Drakeo the Ruler has made an art of sounding casual. The Los Angeles emcee raps cool and level-headed as he describes how many bullets he’ll put in you, where, and how. He’s never been interested in much else, and he’s never needed to be since he perfected that style on his 2017 mixtape Cold Devil. He recorded that project, mythically, over just ten days after being released from a 2017 stint in jail for a firearm possession charge, an early showing that he wouldn’t let anything get in the way of a hot streak. But then, he got arrested again mere months after his release, in March 2018, this time on a first-degree murder and multiple attempted murder charges related to a December 2016 shooting. A jury found him not guilty of the murder charges in July 2019, but he stayed in jail on gang- and shooting-related charges, refiled after the 2019 jury was hung on those counts, still staring down a possibility of life in prison. The new trial began in early November, until he was offered a plea deal one day in that would let him out on time served. He pled guilty to shooting from a motor vehicle, while the gang conspiracy charge got dropped, and walked free on November 4.
By that time, all eyes were on Drakeo. His case had become one of the more high-profile examples of how the justice system sees Black rappers with targets on their backs. Could he go back to the same flexes and threats as before? He’d done so on the fantastic Thank You for Using GTL, recorded on jail phone calls and released in June. The social commentary was in the details — namely, the messages from jail phone service GTL cut into his raps, a reminder of his constant surveillance. Critics called it the greatest jailhouse record ever. Now, Drakeo has another new album out less than a month after his release, released on his 26th birthday on December 1: We Know the Truth, a collection of tracks, also written from jail, that emphasizes clear calls for justice with some of his most intimidating bars ever.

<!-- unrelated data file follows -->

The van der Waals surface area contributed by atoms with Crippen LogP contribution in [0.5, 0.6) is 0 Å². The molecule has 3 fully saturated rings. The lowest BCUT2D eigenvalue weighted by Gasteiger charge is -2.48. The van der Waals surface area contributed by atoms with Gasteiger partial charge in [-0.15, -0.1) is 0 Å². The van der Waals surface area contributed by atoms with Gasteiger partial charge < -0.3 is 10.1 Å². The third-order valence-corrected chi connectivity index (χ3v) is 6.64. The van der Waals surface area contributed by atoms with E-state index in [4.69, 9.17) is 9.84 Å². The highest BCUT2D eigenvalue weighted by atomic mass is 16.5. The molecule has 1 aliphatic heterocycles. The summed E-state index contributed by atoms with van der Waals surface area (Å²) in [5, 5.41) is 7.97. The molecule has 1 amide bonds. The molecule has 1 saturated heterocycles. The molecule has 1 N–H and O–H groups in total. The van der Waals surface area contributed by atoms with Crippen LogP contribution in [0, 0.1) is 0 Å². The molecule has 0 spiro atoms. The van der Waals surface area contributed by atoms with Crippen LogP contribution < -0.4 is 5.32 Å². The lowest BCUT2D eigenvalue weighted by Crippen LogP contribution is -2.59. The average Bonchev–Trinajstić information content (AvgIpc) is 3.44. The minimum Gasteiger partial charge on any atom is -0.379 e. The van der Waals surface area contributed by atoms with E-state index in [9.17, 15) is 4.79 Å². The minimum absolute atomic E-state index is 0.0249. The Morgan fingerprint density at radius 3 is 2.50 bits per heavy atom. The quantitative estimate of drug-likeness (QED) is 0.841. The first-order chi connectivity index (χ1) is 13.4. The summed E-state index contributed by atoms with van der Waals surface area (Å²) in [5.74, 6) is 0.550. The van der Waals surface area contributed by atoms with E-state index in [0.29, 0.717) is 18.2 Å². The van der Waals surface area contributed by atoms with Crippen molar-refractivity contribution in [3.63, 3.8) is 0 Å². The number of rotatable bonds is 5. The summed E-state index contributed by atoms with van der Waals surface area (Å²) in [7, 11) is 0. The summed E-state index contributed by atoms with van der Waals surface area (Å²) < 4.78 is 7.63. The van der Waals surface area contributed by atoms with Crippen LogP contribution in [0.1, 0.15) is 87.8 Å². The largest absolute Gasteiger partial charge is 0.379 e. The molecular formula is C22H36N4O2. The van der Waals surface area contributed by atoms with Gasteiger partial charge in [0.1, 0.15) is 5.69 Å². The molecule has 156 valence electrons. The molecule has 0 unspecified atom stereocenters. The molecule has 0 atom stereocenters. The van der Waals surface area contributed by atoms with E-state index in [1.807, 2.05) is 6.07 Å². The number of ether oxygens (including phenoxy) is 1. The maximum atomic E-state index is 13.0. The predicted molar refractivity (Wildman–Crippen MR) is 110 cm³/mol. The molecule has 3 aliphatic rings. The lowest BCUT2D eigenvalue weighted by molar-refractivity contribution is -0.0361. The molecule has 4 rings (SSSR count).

The second track, “20 Pieces,” is the project’s mission statement. The whole thing sounds directed at L.A. district attorney Jackie Lacey, who became obsessed with prosecuting Drakeo and was decisively voted out the day before his release. “The DA wanna fight me out the trial cuz I beat ’em / All 12 jurors not guilty, n- - - - beat it,” Drakeo repeats in the hook, like a victory chant. He juxtaposes that against some regular-fare brags that come off even more pointed under the circumstances. Not only did he beat the system, now he’s back to sipping from gold bottles, driving the newest cars, and taunting the prosecutors with it all. (He only goes too far on We Know the Truth with his continued use of “gay” as an insult, both on “20 Pieces” and by ad-libbing a slur on later track “Punk Rock Bitch.”)
For Drakeo to pick up where he left off with his aggressive brand of street rapping is a declaration of victory, one he began days after his release with the single “Fights Don’t Matter.” His case set a dangerous precedent for rappers on trial, with prosecutors trying to use past violent lyrics by Drakeo and other rappers in his Stinc Team crew as some sort of evidence to support gang activity or violence. Drakeo addressed it on Thank You for Using GTL closer “Fictional,” telling Lacey and her team, “I love that my imagination gets to you.” It’s hard not to remember that when he raps about “doin’ shit I cannot speak on” on “20 Pieces.” His fight isn’t over, and he wants listeners to know that. Of course, it’s also just one of those clever Drakeo threats that stops you in your tracks. He’s back, he hasn’t lost his touch, and he’s ready to do unspeakable things to anyone who crosses him.
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